Kansai District -- Also called the Kinki District and encompassing seven prefectures, this is Japan's most historic region. Nara and Kyoto -- two of Japan's ancient capitals -- are here, as are two of Japan's most important port cities, Kobe and Osaka. Since the 1994 opening of Kansai International Airport outside Osaka, many foreign visitors opt to bypass Tokyo altogether in favor of Kansai's many historic spots, including Mount Koya with its many temples, Himeji with what I consider to be Japan's most beautiful castle, Ise-Shima National Park with Japan's most revered Shinto shrine, Nara with its Great Buddha and temples, and, of course, Kyoto, the former capital for more than 1,000 years with so many temples, imperial villas, and gardens that it ranks as Japan's foremost tourist destination.

Chubu District -- The Chubu District lies between Tokyo and Kyoto and straddles central Honshu from the Pacific Ocean to the Japan Sea, encompassing nine prefectures. Nagoya, Japan's fourth-largest city and home to an international airport nicknamed Centrair, is Chubu's most important city and a gateway to its other destinations. The district features mountain ranges (including the Japan Alps), volcanoes (including Mount Fuji), large rivers, and coastal regions on both sides of the island. It's popular for skiing and hiking, for quaint mountain villages such as Takayama and Shirakawa-go, and for tourist attractions that include the open-air Museum Meiji Mura (near Nagoya), the castle in Matsumoto, and Kenrokuen Garden in Kanazawa, considered one of Japan's finest.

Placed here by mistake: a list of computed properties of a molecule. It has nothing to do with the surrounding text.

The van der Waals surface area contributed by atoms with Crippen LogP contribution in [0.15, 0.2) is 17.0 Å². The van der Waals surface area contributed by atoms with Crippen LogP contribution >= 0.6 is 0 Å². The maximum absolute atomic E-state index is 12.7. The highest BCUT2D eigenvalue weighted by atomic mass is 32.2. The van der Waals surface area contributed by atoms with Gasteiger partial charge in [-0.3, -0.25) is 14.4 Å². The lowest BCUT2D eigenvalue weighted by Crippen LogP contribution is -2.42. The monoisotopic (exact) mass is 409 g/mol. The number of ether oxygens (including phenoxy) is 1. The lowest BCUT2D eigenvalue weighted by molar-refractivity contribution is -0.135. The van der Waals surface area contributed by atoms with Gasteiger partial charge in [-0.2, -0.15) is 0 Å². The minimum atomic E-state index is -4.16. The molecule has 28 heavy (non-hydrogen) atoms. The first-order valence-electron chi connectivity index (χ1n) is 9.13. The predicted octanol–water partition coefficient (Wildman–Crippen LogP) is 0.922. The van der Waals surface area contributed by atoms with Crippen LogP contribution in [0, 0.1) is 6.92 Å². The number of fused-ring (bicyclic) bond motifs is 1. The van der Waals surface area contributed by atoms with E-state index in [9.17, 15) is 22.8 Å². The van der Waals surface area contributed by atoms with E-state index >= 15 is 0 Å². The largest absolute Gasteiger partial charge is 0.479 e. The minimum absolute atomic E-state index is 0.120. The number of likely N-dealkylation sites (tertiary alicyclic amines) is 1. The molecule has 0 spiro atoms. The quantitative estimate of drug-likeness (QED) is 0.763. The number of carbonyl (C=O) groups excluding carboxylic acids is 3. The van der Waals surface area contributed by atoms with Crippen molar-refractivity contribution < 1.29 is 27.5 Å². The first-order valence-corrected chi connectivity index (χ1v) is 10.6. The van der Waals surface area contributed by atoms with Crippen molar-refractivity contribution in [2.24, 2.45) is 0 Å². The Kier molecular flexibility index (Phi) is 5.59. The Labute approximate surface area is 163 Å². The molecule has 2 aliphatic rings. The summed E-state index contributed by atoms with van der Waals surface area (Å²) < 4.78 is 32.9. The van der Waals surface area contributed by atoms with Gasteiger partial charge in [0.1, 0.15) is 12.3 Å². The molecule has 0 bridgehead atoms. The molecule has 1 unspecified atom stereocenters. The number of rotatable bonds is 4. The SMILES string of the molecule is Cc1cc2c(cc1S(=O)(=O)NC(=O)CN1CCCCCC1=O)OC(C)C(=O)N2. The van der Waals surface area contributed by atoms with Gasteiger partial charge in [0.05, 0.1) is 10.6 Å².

The Japan Alps -- Spreading over central Honshu in the Chubu District, the Japan Alps are among Japan's most famous mountain ranges, especially since hosting the 1998 XVIII Winter Olympics in Nagano. Chubu-Sangaku National Park (also called the Japan Alps National Park) contains some of the nation's most beautiful mountain scenery and the country's best skiing, while destinations like Takayama and Shirakawa-go boast quaint historic districts and thatched-roof farmhouses.

Ise-Shima -- Shima Peninsula, in Mie Prefecture, juts into the Seto Inland Sea and is famous for Ise-Shima National Park, noted for its coastal scenery and Ise Jingu Shrines. Toba, birthplace of the cultured pearl, is popular for its Mikimoto Pearl Island and the Toba Aquarium. Shima Peninsula also boasts two theme parks, one fashioned after Japan's Warring States Era and the other an amusement park with a Spanish theme.

Chugoku District -- Honshu's western district has five prefectures and is divided by the Chugoku Mountain Range. Industrial giants such as Hiroshima and Okayama lead as the major cities, drawing tourists with reconstructed castles, Korakuen Garden, and the sobering Peace Memorial Park in Hiroshima, dedicated to victims of the world's first atomic bomb. Kurashiki is a must for its photogenic, historic warehouse district, while Miyajima, part of the Seto-Naikai (Inland Sea) National Park, is considered one of Japan's most beautiful islands.